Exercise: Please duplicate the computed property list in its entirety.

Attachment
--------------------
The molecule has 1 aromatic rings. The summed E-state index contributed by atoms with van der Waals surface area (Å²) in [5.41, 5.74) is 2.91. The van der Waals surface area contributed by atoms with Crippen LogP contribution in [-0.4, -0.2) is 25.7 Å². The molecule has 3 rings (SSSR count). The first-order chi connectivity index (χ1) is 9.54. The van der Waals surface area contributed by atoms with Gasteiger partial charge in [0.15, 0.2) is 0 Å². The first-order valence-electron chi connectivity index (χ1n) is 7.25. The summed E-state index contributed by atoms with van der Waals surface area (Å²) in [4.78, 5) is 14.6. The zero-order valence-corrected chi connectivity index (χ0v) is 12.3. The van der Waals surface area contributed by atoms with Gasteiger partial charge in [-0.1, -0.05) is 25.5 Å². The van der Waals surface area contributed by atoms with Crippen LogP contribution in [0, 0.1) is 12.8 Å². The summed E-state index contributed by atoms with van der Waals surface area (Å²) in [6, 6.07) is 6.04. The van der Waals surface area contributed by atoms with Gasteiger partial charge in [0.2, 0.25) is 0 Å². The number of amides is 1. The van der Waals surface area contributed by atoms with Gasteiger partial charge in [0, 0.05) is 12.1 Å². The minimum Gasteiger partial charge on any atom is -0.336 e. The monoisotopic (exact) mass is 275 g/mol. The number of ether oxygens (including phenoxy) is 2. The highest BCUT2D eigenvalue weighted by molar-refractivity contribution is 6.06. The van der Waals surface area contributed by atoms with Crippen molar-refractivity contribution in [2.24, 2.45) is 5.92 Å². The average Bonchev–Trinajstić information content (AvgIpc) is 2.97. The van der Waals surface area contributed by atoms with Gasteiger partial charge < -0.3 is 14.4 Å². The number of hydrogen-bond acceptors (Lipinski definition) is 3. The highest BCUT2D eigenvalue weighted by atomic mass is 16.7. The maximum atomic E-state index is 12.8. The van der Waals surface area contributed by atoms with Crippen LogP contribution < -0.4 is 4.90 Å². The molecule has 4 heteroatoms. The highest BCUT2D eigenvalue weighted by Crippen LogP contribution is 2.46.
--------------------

The molecule has 1 aromatic rings. The summed E-state index contributed by atoms with van der Waals surface area (Å²) in [5.41, 5.74) is 2.91. The van der Waals surface area contributed by atoms with Crippen LogP contribution in [-0.4, -0.2) is 25.7 Å². The molecule has 3 rings (SSSR count). The first-order chi connectivity index (χ1) is 9.54. The van der Waals surface area contributed by atoms with Gasteiger partial charge in [0.15, 0.2) is 0 Å². The first-order valence-electron chi connectivity index (χ1n) is 7.25. The summed E-state index contributed by atoms with van der Waals surface area (Å²) in [4.78, 5) is 14.6. The zero-order valence-corrected chi connectivity index (χ0v) is 12.3. The van der Waals surface area contributed by atoms with Gasteiger partial charge in [-0.1, -0.05) is 25.5 Å². The van der Waals surface area contributed by atoms with Crippen LogP contribution in [0, 0.1) is 12.8 Å². The summed E-state index contributed by atoms with van der Waals surface area (Å²) in [6, 6.07) is 6.04. The van der Waals surface area contributed by atoms with Gasteiger partial charge in [0.2, 0.25) is 0 Å². The number of amides is 1. The van der Waals surface area contributed by atoms with Gasteiger partial charge in [0, 0.05) is 12.1 Å². The minimum Gasteiger partial charge on any atom is -0.336 e. The monoisotopic (exact) mass is 275 g/mol. The number of ether oxygens (including phenoxy) is 2. The highest BCUT2D eigenvalue weighted by molar-refractivity contribution is 6.06. The van der Waals surface area contributed by atoms with Crippen molar-refractivity contribution in [2.24, 2.45) is 5.92 Å². The average Bonchev–Trinajstić information content (AvgIpc) is 2.97. The van der Waals surface area contributed by atoms with Gasteiger partial charge < -0.3 is 14.4 Å². The number of hydrogen-bond acceptors (Lipinski definition) is 3. The highest BCUT2D eigenvalue weighted by atomic mass is 16.7. The maximum atomic E-state index is 12.8. The van der Waals surface area contributed by atoms with Crippen LogP contribution < -0.4 is 4.90 Å². The molecule has 4 heteroatoms. The highest BCUT2D eigenvalue weighted by Crippen LogP contribution is 2.46.